Dedicated, of course, to all things perfume, it takes you on a 5,000-year journey through the history of perfume, including sections on how Grasse and the surrounding area has made an impact on that history.
As you can see, when you visit Grasse, perfume making is at the heart of the town.
Other things to do in Grasse
Grasse Jasmine Festival
The importance of Grasse and the flowers that it grows cannot be understated. In fact, the jasmine and May roses that go into making the world famous Chanel No. 5 only ever come from Grasse – no other flowers from anywhere else in the world are allowed.
Jasmine, as you would imagine, is a much celebrated flower of the town. So much so that every year, for three days in summer, the town puts on the Fete Jasmin or La Jasminade, symbolic of the traditional beginning of the plucking of this fragranced flower.
Up until only a few decades ago picking jasmine was a labour-intensive process. The flowers had to be picked at dawn and immediately treated in cold enfleurage (odorless fat used for capturing and preserving scents).
Parades, flower stalls, dancing, and more, make up the jasmine festival which started back in 1946 and is usually held at the beginning of August.
History and Culture in Grasse
Being an old town with a rich history in such a specific world-renowned field, many of the things to do in Grasse revolve around its status as a world centre for perfume. But Grasse is not a town solely made for the purpose of producing perfumes and as there are many other sights throughout the town that display the grandeur of ages gone by.
Jean-Honoré Fragonard Villa-Museum
From one Fragonard to another, this museum is somewhat dedicated to the perfumer’s namesake, Jean-Honoré Fragonard, a late Rococo-style painter born at Grasse in 1732.
The museum itself is set in a magnificent 18th century mansion and houses twelve works by the eminent painter himself – the largest collection of his work outside of the Louvre.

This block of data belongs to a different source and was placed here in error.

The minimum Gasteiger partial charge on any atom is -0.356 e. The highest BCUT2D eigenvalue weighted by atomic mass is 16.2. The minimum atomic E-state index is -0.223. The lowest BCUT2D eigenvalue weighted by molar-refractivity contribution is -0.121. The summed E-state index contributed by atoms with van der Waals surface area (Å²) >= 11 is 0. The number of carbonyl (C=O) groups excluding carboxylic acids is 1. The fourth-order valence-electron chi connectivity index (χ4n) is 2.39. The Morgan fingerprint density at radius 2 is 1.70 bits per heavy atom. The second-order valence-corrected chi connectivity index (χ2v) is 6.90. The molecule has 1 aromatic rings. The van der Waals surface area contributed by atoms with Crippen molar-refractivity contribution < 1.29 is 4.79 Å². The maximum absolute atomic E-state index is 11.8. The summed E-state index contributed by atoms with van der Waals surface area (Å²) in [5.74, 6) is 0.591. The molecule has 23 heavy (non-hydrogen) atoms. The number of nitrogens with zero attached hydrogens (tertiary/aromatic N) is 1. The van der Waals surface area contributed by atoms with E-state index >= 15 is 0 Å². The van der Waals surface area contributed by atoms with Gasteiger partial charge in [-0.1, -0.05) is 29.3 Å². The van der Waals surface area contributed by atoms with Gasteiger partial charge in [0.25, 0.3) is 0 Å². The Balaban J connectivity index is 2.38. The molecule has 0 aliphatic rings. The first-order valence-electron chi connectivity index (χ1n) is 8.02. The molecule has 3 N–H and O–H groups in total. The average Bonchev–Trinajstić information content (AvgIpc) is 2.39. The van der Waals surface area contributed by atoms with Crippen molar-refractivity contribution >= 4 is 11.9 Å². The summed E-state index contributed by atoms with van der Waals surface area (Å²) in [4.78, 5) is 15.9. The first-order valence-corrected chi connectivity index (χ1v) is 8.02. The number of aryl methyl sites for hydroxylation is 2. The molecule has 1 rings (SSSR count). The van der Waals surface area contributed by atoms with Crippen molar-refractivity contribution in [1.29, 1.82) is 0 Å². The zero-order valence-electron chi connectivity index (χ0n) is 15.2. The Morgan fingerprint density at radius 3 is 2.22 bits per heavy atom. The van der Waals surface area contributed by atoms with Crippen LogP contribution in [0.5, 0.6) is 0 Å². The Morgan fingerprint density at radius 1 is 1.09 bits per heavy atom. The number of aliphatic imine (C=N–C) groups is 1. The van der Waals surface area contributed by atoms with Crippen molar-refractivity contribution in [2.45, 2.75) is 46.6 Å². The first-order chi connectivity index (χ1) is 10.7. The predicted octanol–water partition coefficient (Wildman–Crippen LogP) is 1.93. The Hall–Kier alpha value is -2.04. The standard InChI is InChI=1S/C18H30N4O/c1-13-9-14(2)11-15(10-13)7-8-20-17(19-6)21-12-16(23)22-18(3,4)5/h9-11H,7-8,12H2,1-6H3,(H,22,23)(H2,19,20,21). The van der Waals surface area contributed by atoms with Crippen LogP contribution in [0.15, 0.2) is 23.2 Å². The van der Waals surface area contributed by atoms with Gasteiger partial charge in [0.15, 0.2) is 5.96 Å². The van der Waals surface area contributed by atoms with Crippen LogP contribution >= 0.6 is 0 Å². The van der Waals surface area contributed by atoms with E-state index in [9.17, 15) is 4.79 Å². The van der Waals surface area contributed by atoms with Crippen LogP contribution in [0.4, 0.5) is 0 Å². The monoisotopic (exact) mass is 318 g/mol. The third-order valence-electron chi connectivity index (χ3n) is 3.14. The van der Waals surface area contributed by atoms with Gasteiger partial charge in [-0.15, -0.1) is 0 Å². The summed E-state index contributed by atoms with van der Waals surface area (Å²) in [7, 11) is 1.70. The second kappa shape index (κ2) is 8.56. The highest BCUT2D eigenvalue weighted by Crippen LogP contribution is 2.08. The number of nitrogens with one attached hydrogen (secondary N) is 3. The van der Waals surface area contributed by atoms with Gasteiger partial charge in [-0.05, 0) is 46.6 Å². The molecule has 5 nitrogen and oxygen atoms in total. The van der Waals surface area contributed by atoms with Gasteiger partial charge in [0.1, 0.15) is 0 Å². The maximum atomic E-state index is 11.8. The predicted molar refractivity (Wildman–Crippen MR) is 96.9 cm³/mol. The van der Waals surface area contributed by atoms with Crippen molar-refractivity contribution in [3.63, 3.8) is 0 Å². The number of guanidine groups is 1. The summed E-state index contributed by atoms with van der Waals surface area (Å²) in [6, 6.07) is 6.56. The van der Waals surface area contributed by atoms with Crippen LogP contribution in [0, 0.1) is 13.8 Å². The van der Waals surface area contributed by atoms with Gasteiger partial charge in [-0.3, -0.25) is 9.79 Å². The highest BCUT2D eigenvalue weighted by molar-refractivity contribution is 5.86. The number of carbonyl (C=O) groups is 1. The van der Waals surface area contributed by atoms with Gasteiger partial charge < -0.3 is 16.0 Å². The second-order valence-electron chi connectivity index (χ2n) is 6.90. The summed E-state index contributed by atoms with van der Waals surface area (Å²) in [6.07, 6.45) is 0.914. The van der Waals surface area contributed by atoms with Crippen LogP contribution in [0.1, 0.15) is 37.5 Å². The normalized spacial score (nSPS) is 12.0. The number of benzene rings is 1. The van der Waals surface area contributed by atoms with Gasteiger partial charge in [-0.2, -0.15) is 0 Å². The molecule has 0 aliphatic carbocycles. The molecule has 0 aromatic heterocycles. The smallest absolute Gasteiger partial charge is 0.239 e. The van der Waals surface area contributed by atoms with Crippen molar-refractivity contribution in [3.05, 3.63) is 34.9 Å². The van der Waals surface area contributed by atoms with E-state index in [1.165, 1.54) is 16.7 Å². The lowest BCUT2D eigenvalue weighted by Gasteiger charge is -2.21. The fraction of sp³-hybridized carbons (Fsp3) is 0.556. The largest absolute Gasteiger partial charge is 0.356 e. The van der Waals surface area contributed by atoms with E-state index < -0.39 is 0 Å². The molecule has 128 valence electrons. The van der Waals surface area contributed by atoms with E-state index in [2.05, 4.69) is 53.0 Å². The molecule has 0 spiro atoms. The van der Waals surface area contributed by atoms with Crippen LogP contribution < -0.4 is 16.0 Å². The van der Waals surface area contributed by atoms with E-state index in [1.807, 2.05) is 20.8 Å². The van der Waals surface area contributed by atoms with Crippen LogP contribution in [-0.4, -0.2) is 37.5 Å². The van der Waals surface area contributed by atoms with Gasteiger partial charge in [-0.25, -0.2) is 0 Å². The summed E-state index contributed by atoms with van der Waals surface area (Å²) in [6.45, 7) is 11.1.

Two more Grasse-born painters – Marguerite Gérard (1761-1837) and Jean-Baptiste Mallet (1759-1835) – also have some of their works on display here.
Museum of Art and History of Provence
More general than the Fragonard Museum, the Museum of Art and History of Provence offers up a history not just of art but of the everyday lives of Provençal people.
Set on the Boulevard du Jeu de Ballon – walking along which is a destination in itself with all the beautiful historical buildings on show – this museum is also set in an 18th century building, built by one of the oldest families of medieval Provençal nobility, the Grasse family (which gives the town its name).
Objects from throughout the ages – everyday items, luxury items, musical instruments – illustrate the history of this fascinating area of France.
Built in the 12th century, this former cathedral – officially known as Cathedrale Notre Dame du Puy – is a stunning example of Romanesque architecture, with the relatively plain stone of the exterior betraying an extravagant baroque interior. A beautiful chapel was added in 1740.
Here you’ll also find three paintings by the great Rubens, as well as one by the famous Grasse painter, Fragonard.
Attached to the cathedral is the 30-metre Saracen tower, an iconic landmark of the city and visible from some distance.
Palais du Congres
The Grasse Convention Centre isn’t like any convention centre you’ve ever seen. That’s probably because it’s only since 1950 that it has been used for conventions and events.
Colloquially known as the ancien casino (old casino), it was originally built in 1895, designed by Nice native Alban Gaillandre, who was inspired by the richly ornamental Belle Époque style of the time.